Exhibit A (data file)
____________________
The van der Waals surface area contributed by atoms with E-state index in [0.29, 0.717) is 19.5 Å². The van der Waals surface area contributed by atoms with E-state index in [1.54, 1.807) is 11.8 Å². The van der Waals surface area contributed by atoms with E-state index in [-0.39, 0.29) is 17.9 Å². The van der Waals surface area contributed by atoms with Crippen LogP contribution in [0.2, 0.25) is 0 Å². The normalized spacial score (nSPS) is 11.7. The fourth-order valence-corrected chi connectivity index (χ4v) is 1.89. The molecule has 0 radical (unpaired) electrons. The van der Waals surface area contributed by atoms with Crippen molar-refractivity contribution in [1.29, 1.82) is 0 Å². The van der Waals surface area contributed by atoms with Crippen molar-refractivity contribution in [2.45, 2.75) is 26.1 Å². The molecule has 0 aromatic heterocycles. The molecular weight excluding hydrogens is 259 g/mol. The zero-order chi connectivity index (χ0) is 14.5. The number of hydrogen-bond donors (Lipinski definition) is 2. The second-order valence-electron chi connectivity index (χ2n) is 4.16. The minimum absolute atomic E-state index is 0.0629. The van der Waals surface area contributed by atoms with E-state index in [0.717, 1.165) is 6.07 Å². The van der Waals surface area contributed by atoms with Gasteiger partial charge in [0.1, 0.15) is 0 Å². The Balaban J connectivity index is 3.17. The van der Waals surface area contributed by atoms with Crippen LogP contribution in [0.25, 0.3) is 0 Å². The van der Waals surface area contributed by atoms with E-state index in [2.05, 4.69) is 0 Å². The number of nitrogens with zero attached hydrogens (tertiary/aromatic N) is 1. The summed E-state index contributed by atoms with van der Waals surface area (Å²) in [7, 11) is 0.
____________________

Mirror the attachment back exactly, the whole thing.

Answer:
The van der Waals surface area contributed by atoms with E-state index in [0.29, 0.717) is 19.5 Å². The van der Waals surface area contributed by atoms with E-state index in [1.54, 1.807) is 11.8 Å². The van der Waals surface area contributed by atoms with E-state index in [-0.39, 0.29) is 17.9 Å². The van der Waals surface area contributed by atoms with Crippen LogP contribution in [0.2, 0.25) is 0 Å². The normalized spacial score (nSPS) is 11.7. The fourth-order valence-corrected chi connectivity index (χ4v) is 1.89. The molecule has 0 radical (unpaired) electrons. The van der Waals surface area contributed by atoms with Crippen molar-refractivity contribution in [1.29, 1.82) is 0 Å². The van der Waals surface area contributed by atoms with Crippen molar-refractivity contribution in [2.45, 2.75) is 26.1 Å². The molecule has 0 aromatic heterocycles. The molecular weight excluding hydrogens is 259 g/mol. The zero-order chi connectivity index (χ0) is 14.5. The number of hydrogen-bond donors (Lipinski definition) is 2. The second-order valence-electron chi connectivity index (χ2n) is 4.16. The minimum absolute atomic E-state index is 0.0629. The van der Waals surface area contributed by atoms with E-state index in [0.717, 1.165) is 6.07 Å². The van der Waals surface area contributed by atoms with Gasteiger partial charge in [0.1, 0.15) is 0 Å². The Balaban J connectivity index is 3.17. The van der Waals surface area contributed by atoms with Crippen LogP contribution in [0.25, 0.3) is 0 Å². The van der Waals surface area contributed by atoms with E-state index in [2.05, 4.69) is 0 Å². The number of nitrogens with zero attached hydrogens (tertiary/aromatic N) is 1. The summed E-state index contributed by atoms with van der Waals surface area (Å²) in [7, 11) is 0.